Modern technology has proven a boon to the proliferation of ‘celebrity’ preachers. The expansion of social media has made online pulpits accessible across the globe at a moment’s notice. A gifted expositor in southern California can gain an audience in Brazil as readily as he can in central Mississippi. To be sure, this development has enabled untold numbers of believers to be routinely edified by a steady diet of biblical exposition and Christian cultural commentary available at the touch of a device. Such platforms have even helped perpetuate a host of annual and biannual conferences where the virtual throngs prove their zeal, inhabiting the same physical spaces as their ‘spiritual heroes.’ At their best, these gatherings enable like-minded Christians from across the globe to commune with one another and experience the faintest glimmer of that future Jerusalem, our eternal home, filled with the honeyed tones of blood-bought saints from every tongue, tribe, and nation worshipping their Creator forever. Insofar as the platforms of notable Christians help encourage and facilitate this Christ-exalting fellowship and the edification of the church militant, we ought to give thanks to God.
We would do well, however, to keep our eyes trained on the local church—God’s divinely appointed means for the promulgation and growth of believers, wherein he has given as gifts to the local body, godly men gifted in teaching scripture and shepherding souls to heaven. As Paul exhorts the church of the Thessalonians, “[w]e ask you brothers, to respect those who labor among you and are over you in the Lord and admonish you, and to esteem them very highly in love because of their work”. Whatever the abilities of certain prominent preachers, God has specially appointed and charged local elders with the responsibility of tending His flock, a duty that is by no means less than the consistent, faithful preaching of His word. Therefore, in imbibing the wonderful truths taught through ministries in far-flung corners of the globe, we must always reserve the preeminent place in our hearts and minds to our own pastors.
As a help to do just that, we have the wisdom of history as a competent guide. For despite the extent to which technology has widened the horizons of the ‘Christian-famous’ platform, the phenomenon of the ‘celebrity’ pastor is hardly an animal of modernity. Indeed, the nearly 400-year-old diary of London woodturner Nehemiah Wallington (1598-1658) is a testament to the allure of powerful preaching ministries outside of the local body of believers. Wallington’s notebooks offer a fascinatingly rare glimpse at the devotional life of an ‘ordinary’ constituent of the puritan laity, recording as it does his spiritual peaks and troughs from 1618 to 1654. His entries in September of 1642, examined below, offer an incisive look at the way one Christian wrestled with, and ultimately resolved, the tendency in his own heart to subvert the authority of the local pastor with an undue allegiance to the preaching of a platformed minister of the word.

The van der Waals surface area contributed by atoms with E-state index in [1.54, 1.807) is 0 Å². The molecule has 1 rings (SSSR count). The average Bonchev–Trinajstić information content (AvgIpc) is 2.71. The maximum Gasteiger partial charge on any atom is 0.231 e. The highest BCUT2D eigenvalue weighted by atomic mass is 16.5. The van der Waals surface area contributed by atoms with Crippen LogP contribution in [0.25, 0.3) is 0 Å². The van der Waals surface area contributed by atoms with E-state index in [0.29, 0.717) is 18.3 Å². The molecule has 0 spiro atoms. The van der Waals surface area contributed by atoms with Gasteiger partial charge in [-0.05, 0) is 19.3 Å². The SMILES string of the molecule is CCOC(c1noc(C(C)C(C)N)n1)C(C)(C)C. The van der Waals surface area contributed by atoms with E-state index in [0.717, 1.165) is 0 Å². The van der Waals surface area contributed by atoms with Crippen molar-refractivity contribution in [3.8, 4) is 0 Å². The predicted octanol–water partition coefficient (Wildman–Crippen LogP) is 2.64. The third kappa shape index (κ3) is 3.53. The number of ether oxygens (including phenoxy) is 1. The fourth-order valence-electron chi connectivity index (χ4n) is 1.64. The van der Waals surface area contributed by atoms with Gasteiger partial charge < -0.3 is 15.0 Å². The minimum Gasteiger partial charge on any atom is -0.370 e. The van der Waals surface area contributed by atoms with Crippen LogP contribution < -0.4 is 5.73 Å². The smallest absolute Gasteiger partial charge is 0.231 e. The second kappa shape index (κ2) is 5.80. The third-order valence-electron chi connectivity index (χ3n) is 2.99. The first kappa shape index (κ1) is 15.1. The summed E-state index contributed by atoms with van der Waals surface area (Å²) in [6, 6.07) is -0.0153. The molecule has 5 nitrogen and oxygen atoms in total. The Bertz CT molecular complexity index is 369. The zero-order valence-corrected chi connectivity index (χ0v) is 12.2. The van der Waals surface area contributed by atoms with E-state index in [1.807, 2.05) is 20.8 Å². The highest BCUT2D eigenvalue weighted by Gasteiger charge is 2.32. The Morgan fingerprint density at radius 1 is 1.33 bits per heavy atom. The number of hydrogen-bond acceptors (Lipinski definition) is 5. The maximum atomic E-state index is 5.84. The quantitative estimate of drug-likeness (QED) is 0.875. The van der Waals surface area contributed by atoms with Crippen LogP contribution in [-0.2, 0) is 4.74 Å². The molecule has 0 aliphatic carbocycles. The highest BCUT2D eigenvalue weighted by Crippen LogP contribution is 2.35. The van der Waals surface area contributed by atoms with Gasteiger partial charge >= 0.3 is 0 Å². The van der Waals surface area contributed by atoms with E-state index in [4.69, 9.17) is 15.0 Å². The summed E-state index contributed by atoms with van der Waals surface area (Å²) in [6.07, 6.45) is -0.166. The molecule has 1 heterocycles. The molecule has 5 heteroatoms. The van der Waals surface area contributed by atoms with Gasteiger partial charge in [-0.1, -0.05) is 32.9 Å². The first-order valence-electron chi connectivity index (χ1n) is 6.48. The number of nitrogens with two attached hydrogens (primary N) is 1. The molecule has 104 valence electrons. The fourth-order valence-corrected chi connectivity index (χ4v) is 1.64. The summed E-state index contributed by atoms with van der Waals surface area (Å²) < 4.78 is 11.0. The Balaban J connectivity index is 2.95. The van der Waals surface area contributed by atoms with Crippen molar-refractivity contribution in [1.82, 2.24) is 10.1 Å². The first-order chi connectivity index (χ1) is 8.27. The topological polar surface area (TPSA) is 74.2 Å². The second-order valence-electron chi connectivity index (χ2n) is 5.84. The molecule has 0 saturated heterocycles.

Given his context, Wallington serves as an unusually good case study on this point. As Patrick Collinson’s work has made clear, in the early years of the post-Reformation, under the Elizabethan regime, there was an “uneven and inadequate provision of preaching” in English parishes, which caused iterant preaching ministries to pop up in some regions, and promoted the development of puritan patronage schemes intended to keep godly preachers available for a word-starved laity. It was in this milieu, Collinson observes, that ‘sermon-gadding’—the practice among the godly of “accompanying their favoured preachers from place to place”—became popular. This practice served as a particularly acute sign of “godly zeal” and gave many in the late Elizabethan and early-Stuart establishment wobbly knees, suggesting as it did that the puritan-affined were growing “addicted to sermons” and quite ready to cast off the ecclesiological fetters of the English national church. Begun as a mode of providing godly preaching in the face of the firm hesitance of the Elizabethan and Stuart authorities to accede to puritan efforts to institute a more thoroughly reformed national church after the mold of their continental co-religionists in Switzerland, France, and the Netherlands, sermon-gadding became popular even for those who had access to competent exposition. This was especially the case in London, which became a hotbed of puritan preaching in Nehemiah Wallington’s day, right at the start of the English Civil Wars and the temporary ascendancy of the puritan political program, embodied in part by the Westminster Assembly. Wallington notes that he had access to the preaching of such puritan luminaries as Jeremiah Burroughs, Simeon Ashe, and John Owen’s predecessor in London, Joseph Caryl.